linked lists and free()

Discussion in 'C Programming' started by Hans Vlems, Aug 30, 2013.

  1. Hans Vlems

    Eric Sosman Guest

    That's surprising. I reasoned: "If the head isn't freed until
    after the tail, then the head-releaser does additional work after
    the tail-releaser returns, so tail-call optimization doesn't apply."
    But perhaps (or "likely") I've overlooked a clever rearrangement.
    Would you be willing to share your code?
    It seemed to me that the O.P.'s goal was not to free the nodes
    in a specified order, but simply to free all the nodes. (He started
    by asking whether `free(head)' would release the whole list.) From
    his outline, I imagined something along the lines of

    void freeList(struct node *head) {
    if (head != NULL) {
    freeList(head->link);
    free(head);
    }
    }

    .... and I wanted to point out a cheaper alternative.
     
    Eric Sosman, Sep 2, 2013
    #21
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  2. Hans Vlems

    James Kuyper Guest

    Why did you bother to quot the attribution lines, the sig, and a bunch
    of blank lines - without bothering to quote any of that actual text of
    the message you're responding to. I had to go back to Eric's message to
    confirm which comments you're referring to.
    The thing is, not only does freeing the list in head-to-tail order
    execute faster, the code for doing so is also slightly simpler and
    easier to understand. If there were any significant advantage to doing
    the freeing recursively, your comments would be reasonable - but there
    is none.
     
    James Kuyper, Sep 2, 2013
    #22
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  3. Well, I am tempted to bluff, but I'll come clean. In my eagerness to
    get a tail call, I forgot we were talking about a reverse-order freeing!

    However, it obviously *is* possible if one is prepared to write ghastly
    code, so I took another run at it to get

    void free_rev(node *np, node *prev, int up)
    {
    if (np) {
    node *next = np->next;
    if (up)
    free(np);
    else np->next = prev;
    free_rev(next, np, up);
    }
    else if (!up)
    free_rev(prev, 0, 1);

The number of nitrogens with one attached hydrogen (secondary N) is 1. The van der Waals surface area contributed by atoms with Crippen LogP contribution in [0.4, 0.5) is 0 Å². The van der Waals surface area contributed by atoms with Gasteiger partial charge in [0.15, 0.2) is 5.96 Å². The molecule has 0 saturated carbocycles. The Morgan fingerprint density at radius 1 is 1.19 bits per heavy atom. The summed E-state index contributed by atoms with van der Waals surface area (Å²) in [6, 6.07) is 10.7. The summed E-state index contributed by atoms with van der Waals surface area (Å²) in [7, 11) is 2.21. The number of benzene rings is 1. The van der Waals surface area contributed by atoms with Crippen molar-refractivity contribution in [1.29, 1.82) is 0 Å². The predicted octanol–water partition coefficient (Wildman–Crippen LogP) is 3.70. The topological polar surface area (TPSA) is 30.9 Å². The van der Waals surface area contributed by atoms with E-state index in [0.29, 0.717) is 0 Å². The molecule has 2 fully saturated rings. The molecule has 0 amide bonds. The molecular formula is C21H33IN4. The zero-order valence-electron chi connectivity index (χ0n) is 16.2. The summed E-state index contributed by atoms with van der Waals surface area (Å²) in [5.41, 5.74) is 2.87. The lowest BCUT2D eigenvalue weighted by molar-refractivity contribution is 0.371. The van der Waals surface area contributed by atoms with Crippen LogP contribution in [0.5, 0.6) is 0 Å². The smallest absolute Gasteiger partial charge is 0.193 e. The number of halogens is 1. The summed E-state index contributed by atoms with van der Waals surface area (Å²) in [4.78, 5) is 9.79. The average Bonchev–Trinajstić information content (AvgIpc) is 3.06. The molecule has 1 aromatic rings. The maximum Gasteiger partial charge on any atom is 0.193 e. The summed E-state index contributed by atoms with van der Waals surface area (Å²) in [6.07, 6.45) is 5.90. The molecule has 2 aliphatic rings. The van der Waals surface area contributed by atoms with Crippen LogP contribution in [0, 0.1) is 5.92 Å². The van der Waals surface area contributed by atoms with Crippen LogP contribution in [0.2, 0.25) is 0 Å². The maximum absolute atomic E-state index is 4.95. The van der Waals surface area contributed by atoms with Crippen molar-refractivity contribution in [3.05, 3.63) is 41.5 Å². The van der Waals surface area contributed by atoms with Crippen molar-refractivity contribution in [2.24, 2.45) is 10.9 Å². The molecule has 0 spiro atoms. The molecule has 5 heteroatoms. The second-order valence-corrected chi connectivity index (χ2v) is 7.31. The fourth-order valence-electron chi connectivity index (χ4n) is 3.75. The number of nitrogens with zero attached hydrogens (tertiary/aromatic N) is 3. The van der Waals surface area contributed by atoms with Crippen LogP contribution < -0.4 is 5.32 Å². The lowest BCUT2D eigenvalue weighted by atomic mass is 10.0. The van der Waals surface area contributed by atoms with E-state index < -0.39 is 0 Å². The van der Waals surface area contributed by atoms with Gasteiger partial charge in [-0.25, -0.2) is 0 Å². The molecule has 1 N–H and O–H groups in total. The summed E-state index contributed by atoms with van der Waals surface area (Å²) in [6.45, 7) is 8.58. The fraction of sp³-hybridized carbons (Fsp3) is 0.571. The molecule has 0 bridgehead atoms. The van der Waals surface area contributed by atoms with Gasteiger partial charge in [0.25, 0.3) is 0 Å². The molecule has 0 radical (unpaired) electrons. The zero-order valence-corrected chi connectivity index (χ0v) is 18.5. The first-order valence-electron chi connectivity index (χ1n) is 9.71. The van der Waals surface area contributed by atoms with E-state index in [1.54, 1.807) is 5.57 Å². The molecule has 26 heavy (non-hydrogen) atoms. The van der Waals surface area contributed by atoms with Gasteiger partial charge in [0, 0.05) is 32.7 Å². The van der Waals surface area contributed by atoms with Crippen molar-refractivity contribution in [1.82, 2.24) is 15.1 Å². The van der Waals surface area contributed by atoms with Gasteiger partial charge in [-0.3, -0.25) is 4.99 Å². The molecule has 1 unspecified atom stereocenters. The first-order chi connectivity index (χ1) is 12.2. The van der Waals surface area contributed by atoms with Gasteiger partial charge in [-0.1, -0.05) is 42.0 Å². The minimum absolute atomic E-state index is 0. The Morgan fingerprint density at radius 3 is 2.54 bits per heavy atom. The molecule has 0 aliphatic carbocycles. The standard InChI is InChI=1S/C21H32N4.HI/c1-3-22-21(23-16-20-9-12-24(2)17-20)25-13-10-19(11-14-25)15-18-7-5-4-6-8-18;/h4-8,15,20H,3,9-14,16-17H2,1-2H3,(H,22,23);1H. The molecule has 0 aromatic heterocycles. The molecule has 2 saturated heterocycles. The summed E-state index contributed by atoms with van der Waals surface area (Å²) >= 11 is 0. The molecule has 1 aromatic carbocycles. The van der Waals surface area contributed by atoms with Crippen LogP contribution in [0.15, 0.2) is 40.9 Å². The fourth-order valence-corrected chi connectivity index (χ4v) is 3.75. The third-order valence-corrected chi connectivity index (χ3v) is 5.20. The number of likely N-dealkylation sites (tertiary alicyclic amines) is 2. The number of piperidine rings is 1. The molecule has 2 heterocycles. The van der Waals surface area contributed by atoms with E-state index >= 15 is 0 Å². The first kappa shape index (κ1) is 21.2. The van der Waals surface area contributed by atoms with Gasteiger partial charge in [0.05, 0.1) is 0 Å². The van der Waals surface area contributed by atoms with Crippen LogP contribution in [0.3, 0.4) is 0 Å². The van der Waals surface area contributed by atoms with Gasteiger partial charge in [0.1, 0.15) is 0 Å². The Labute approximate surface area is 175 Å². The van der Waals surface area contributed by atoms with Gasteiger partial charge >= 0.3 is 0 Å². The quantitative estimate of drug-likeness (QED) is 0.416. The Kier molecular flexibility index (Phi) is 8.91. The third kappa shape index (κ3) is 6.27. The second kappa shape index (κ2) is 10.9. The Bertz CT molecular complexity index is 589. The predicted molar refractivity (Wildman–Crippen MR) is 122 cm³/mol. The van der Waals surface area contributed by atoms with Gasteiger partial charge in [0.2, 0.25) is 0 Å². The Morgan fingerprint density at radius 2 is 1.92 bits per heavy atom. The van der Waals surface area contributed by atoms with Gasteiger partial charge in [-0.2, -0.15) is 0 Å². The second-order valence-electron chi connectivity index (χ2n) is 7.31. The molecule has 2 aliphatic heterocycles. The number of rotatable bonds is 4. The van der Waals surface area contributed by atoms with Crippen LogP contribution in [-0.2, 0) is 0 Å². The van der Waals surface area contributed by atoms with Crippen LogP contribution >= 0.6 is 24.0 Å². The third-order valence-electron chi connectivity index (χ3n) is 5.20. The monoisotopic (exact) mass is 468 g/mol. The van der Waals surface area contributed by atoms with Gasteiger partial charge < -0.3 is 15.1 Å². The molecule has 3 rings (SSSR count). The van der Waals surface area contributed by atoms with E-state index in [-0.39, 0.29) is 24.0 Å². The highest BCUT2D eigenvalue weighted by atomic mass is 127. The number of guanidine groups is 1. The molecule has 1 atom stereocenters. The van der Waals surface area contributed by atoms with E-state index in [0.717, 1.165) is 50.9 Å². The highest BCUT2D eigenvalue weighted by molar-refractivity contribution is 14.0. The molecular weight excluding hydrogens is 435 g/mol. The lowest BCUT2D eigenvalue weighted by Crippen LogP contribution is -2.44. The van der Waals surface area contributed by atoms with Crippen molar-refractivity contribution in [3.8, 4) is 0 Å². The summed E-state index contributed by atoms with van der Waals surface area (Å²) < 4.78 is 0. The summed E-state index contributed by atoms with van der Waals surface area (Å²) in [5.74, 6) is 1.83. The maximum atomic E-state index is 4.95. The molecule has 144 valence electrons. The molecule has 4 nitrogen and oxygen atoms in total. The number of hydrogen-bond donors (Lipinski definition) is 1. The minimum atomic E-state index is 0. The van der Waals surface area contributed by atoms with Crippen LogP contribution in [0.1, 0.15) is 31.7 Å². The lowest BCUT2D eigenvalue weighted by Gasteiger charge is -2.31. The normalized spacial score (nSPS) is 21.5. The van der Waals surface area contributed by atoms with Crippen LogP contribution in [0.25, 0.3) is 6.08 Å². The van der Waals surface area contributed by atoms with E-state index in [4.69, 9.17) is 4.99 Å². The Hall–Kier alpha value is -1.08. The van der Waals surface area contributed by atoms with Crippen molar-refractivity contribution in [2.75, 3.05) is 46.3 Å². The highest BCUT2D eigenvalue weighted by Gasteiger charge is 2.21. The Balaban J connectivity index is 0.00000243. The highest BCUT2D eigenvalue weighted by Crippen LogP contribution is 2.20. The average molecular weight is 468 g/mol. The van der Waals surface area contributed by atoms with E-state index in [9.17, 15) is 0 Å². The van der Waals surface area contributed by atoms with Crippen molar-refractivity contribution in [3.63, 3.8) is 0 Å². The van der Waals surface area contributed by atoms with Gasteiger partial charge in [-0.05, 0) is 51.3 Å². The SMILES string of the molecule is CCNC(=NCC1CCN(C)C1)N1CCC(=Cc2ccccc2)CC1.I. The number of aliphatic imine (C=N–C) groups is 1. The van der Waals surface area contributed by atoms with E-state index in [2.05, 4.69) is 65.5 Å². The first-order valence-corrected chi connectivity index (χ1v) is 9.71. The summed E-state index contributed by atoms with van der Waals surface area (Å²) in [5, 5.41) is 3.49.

}

    which is horrid by any standards but it does do as I said (and gcc
    obliges by eliminating the tail calls).
    Yes, we are in danger of going off the rails. There's a simple,
    forward, linear time, constant space way to free a linked-list, and
    anything else is as brain fluff.
     
    Ben Bacarisse, Sep 2, 2013
    #23
  4. Hans Vlems

    Tim Rentsch Guest

    Sort of a combination of in-place reversal and forward freeing.
    Much easier of course with a helper function

    void
    reverse_order_free( node *np ){
    forward_order_free( reverse_onto( np, 0 ) );
    }

    with both subfunctions being constant-stack-space tail recursive
    (and reverse_onto() returns the head of the newly reversed list).

    If one is determined to have a single function, it might be
    written this way:

    void
    last_to_first_free( node *n, node *p ){
    if( n ){
    node *x = n->next;
    if( n != p ) n->next = p, last_to_first_free( x, n );
    else free( n ), last_to_first_free( x, x );
    } else if( p ){
    last_to_first_free( p, p );
    }
    }

    taking advantage of the circumstance on the "freeing" pass that
    no backpointer is needed. (I make no claim that this writing is
    any more or less horrid than the free_rev() one.) This version
    is also tail-call-optimized by gcc, as one would expect since
    it follows the same basic approach as free_rev().

    Incidentally, free_rev() has a mild case of undefined behavior.
     
    Tim Rentsch, Sep 2, 2013
    #24
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